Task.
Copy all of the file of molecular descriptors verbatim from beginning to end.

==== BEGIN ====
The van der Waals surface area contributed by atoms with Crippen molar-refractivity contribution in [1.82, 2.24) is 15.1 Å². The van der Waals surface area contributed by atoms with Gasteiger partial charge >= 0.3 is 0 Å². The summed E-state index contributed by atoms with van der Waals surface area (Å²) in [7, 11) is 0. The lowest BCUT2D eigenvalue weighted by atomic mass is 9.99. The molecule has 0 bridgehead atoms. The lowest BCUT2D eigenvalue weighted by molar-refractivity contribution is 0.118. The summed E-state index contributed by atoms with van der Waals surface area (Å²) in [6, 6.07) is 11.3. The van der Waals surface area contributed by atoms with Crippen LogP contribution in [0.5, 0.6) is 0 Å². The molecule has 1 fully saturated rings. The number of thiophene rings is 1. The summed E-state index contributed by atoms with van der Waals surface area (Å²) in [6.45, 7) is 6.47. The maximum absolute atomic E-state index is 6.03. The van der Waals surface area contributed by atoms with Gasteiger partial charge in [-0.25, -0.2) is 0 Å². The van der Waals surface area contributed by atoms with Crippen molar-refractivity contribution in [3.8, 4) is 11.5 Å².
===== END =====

The van der Waals surface area contributed by atoms with Crippen molar-refractivity contribution in [1.82, 2.24) is 15.1 Å². The van der Waals surface area contributed by atoms with Gasteiger partial charge >= 0.3 is 0 Å². The summed E-state index contributed by atoms with van der Waals surface area (Å²) in [7, 11) is 0. The lowest BCUT2D eigenvalue weighted by atomic mass is 9.99. The molecule has 0 bridgehead atoms. The lowest BCUT2D eigenvalue weighted by molar-refractivity contribution is 0.118. The summed E-state index contributed by atoms with van der Waals surface area (Å²) in [6, 6.07) is 11.3. The van der Waals surface area contributed by atoms with Crippen LogP contribution in [0.5, 0.6) is 0 Å². The molecule has 1 fully saturated rings. The number of thiophene rings is 1. The summed E-state index contributed by atoms with van der Waals surface area (Å²) in [6.45, 7) is 6.47. The maximum absolute atomic E-state index is 6.03. The van der Waals surface area contributed by atoms with Gasteiger partial charge in [-0.25, -0.2) is 0 Å². The van der Waals surface area contributed by atoms with Crippen molar-refractivity contribution in [3.8, 4) is 11.5 Å².